Alexa Conversational Commerce

As the senior lead designer with Alexa shopping, I created a rich conversational commerce experience for customers shopping for smart home devices and gifts through Echo Show Alexa devices

Delightful conversational experiences are a key long-term invention arc needed to unlock future growth for Amazon. Shopping through screen based echo devices is deemed as the next frontier for how customers will shop for products.

My Role

Sr. UX Lead

Collaborators:  Product Management, User Research, Voice Design, Engineering


 I developed a foundational Browse and Discover framework, created a North Star vision, conducted customer research, aligned with leadership and designed the end-to-end customer experiences. These CX’s have a projected MAU of 150,000 in Q2, 2022.

Business Goal

Smart home devices like lights, cameras etc is a category of business interest for conversational shopping because of the traffic and its relative newness.

Problem of smart home device shopping

Customers signal high interest in the smart home device category but also have a lot of questions about its usage. Market research data indicated that smart lights and plugs are the typical gateway products for customers looking to upgrade to smart home products.

Based on customer research I had conducted, there were two main browsing behaviors or mental models that smart home customers had: “I don’t know what I want” and “I don’t really want anything”. Both these types of mental models are characterized by high curiosity about features and low confidence about actual benefits of a new technology. When they discover or encounter new products, they are looking for reliable and trustworthy ways of understanding the basics and the “big picture” of why they should consider something new.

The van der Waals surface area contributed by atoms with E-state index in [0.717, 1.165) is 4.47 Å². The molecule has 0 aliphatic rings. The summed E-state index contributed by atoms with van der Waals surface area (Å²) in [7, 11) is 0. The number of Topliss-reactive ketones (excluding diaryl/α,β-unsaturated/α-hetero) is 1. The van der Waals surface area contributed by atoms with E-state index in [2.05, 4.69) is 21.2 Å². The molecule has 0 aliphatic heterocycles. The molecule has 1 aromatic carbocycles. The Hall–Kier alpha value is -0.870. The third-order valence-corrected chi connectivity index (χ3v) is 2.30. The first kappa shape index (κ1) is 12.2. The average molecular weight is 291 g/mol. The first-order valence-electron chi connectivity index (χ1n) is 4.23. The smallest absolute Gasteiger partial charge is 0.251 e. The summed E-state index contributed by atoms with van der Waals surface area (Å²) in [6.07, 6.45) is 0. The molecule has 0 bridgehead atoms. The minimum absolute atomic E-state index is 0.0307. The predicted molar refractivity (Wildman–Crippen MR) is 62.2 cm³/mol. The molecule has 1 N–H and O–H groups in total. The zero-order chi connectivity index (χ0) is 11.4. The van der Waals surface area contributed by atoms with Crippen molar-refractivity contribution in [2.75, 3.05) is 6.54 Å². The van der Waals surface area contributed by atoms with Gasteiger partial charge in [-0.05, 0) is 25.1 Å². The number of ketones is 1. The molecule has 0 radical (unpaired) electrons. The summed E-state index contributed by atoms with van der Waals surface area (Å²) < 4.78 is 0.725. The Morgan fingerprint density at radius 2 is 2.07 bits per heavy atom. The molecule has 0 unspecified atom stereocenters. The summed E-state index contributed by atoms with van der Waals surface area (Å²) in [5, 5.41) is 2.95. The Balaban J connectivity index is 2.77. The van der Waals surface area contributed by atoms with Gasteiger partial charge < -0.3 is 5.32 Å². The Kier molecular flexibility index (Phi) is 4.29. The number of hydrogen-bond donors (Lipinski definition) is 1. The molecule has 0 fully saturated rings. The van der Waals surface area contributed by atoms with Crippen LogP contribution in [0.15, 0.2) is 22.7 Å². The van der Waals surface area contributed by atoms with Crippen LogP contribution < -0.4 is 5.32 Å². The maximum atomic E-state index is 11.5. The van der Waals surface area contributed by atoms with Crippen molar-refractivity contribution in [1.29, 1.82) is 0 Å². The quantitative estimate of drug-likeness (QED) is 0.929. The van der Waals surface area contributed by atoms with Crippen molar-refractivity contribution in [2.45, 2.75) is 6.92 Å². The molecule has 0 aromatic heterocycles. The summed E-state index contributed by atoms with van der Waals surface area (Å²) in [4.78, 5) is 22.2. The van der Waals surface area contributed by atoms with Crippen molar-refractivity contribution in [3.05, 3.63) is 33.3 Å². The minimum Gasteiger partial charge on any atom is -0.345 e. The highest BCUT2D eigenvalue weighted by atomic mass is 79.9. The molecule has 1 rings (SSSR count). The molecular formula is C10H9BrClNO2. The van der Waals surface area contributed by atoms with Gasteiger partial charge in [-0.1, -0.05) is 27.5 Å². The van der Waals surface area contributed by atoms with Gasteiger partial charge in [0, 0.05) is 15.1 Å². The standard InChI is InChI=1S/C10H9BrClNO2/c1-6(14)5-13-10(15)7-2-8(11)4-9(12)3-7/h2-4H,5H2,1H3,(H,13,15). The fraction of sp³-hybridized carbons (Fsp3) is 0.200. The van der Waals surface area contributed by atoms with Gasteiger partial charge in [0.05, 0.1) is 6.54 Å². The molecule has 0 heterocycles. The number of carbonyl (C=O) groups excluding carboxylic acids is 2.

Creating the Value Proposition 

Based on the business objectives, customer problem and Alexa capabilities, I created the following central value proposition:

Through rich informational exchange and search capabilities, Alexa will provide customers a faster way to learn about smart home devices

This helped gain alignment with the product team and leadership. It also provided design direction in what was a very ambiguous space with multiple possibilities. For the initial launch/MVP, I focussed on making Alexa a trustworthy source to learn quickly about smart home devices. This experience would focus on answering customers' questions that are broadly about  benefits of a new technology.

Working Backwards from Customer Data

After analyzing current utterance data and google auto-complete data, I categorized the question types customers have about smart home devices into following five categories:

  • Breadth: Questions about what smart home devices are, how they work, for e.g: how do smart lights work?
  • Benefit: Questions about benefits of setting up a smart home in general, or benefits of specific smart home devices. e.g: how can smart homes save energy?
  • Social: Questions about how other people shop for smart homes e.g: what are most popular smart lights?
  • Compatibility: Questions about how one device may work with another e.g: can smart lights work with my existing fixtures?
  • Trust: Questions arising from the connected nature of smart home and press reports about privacy. e.g: can smart devices spy on me?
Developing North Star Vision